All of these methods treat the symptoms, not the underlying problem, which is the warm roof, caused by poor insulation and venting of the space under the roof. We have found that the only way to cure an ice dam – and prevent one in the first place – is to:
1. Seal all points where warm air leaks from the living space into the spaces immediately below the roof sheathing.
2. Insulate the living space well enough to prevent conduction and convection of heat through the ceiling.
3. Vent the space between the insulation and the roof sheathing, so any heat that does leak through is carried away.
Smoke Detectors Save Lives
Smoke Detectors Save Lives
- Three out of Five fire deaths occur in homes with no smoke alarms or when the alarms are not working.
- Smoke alarm failures usually result from missing, disconnected, or dead batteries.
- More than one-third(37%) of home fire deaths result from fires in which no smoke alarms are present
- The risk of dying in a house fire is cut in half in homes with working smoke alarms.
- Install smoke alarms at every level of the home along with every bedroom.
- Be sure to test smoke alarms at least once a month using the test button.
- Replace batteries in smoke alarms at least once a year. If an alarm "chirps", the battery is low and should be replaced right away.
- Replace smoke alarms every 10 years with brand new smoke alarms.
- Information provided curtosity of The American Red Cross
Winter Weather Preparation
Most storm damage in the Northwest is caused by high winds and freezing temperatures. Make sure you're prepared!
*Protect your pipes from freezing. Allow water to drip from faucets when temperatures dip below freezing. Wrap outdoor faucets with an insulated faucet cover or towel.
*If leaving your structure for more than a few days, consider turning off the water supply. Have a designated person checking in on your structure. Keep your home or business at a moderate temperature helping to decrease the chance of pipes freezing and breaking.
*Leave cabinet doors open to allow warm air to circulate around pipes while observing the status daily.
*Clear gutters of all debris, leaves and other objects that can lead to blockage of the gutters ultimately causing roof damage and interior water leakage/damage.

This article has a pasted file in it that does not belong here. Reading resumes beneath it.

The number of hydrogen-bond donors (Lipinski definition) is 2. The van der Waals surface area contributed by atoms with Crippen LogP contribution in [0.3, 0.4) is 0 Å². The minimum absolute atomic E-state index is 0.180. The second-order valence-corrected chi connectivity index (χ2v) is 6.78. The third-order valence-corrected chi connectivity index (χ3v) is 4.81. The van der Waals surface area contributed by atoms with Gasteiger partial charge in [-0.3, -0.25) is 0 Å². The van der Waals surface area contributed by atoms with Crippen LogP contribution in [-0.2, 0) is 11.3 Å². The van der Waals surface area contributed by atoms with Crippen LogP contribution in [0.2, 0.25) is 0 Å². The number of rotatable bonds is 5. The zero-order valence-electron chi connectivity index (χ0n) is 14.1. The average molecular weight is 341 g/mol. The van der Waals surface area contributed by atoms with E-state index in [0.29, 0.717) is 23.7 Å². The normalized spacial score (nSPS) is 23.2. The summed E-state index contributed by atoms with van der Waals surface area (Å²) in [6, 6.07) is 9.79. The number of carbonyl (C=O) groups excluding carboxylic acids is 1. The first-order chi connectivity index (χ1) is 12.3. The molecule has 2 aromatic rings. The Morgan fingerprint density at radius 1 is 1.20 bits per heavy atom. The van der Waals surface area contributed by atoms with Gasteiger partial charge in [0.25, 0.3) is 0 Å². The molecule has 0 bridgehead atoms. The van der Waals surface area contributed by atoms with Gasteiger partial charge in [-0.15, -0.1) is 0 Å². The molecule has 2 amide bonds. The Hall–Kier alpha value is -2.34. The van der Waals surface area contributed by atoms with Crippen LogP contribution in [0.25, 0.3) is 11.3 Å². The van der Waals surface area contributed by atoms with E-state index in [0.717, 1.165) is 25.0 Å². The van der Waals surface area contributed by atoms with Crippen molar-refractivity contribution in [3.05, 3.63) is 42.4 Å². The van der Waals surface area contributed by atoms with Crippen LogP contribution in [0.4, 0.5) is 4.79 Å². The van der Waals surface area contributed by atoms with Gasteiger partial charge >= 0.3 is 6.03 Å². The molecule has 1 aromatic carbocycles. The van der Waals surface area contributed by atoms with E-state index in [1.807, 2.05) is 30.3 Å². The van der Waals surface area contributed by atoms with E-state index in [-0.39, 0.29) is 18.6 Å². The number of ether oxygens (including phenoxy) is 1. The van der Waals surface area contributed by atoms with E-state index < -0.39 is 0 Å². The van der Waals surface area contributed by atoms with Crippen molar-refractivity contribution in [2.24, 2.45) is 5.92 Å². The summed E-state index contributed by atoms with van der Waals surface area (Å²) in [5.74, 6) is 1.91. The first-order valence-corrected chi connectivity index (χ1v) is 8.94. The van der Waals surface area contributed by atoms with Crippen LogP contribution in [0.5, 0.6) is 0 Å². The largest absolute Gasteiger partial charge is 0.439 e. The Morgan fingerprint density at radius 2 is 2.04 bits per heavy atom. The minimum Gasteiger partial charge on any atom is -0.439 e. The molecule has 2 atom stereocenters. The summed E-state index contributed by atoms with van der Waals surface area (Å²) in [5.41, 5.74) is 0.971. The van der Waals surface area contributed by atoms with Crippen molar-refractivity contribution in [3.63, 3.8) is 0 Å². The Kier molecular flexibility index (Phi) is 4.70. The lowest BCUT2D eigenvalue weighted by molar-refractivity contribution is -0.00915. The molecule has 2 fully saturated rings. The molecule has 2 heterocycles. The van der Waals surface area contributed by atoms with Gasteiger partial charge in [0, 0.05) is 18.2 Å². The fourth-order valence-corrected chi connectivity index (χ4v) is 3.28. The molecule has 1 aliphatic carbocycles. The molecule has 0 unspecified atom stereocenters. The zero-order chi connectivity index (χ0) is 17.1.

*Keep walkways and nearby storm drains clear of debris to alleviate flood hazard potentials.
Whether it is heavy winds, rain, freezing temperatures, sleet or snow, all these factors can cause costly damage. While we cannot control the weather, we at SERVPRO are here to help you take a preventative approach and help take the sting out of winter weather.
Further Questions and/or Mitigation Needs, Please Call 360-695-4418
It never hurts to be prepared!
*A note from our Sales and Marketing Manager - Shelly.
In the training's and certification's that I have completed through the American Red Cross, I can tell you that it is time to prepare for natural disasters of all types and sizes.
The first step is to have a plan for all of the members of your family.
Not all disasters happen when all of the family members are at home or even in one central location together. Make a plan as to where you will all meet once it's safe.
Choose a specific contact person outside of the state that you live in. Make sure all family members know the contact person's telephone number's and email address. Each person needs to check in with that person immediately if possible. The contact person can then share with all family members the where about's of all members that have checked in.
Make sure each person knows what their role/responsibility/duty in survival/ is in the event that everyone is home when disaster strikes.
For further preparedness planning, please call Shelly of SERVPRO of W. Vancouver/Clark Co. 360-991-6977
Quick Response & Proper Drying = No Mold
Don't be a victim to mold damage, call SERVPRO today!
The last thing you hope to ever worry about is "Mold."
The primary physical damage from water or moisture usually includes wet floors, walls, ceilings and furnishings.
Secondary damage to other furnishings and structural components can result from indoor humidity or molds that may develop as a result of improper drying. If water and moisture problems are not addressed promptly, molds and other microbes can begin to grow. These microorganisms can feed on a variety of materials including wood, paper, paint, adhesives and backing materials. Proper and prompt water mitigation is essential in preventing mold and additional damage from a water loss.
So if the unthinkable happens, call SERVPRO so we can turn your traumatic before into a happily ever after. "Like it never even happened." Inspections are scheduled as an appointment. Be proactive instead of reactive. If mold is present, time can be your enemy.
Please call SERVPRO of W. Vancouver/Clark Co. @ (360) 695-4418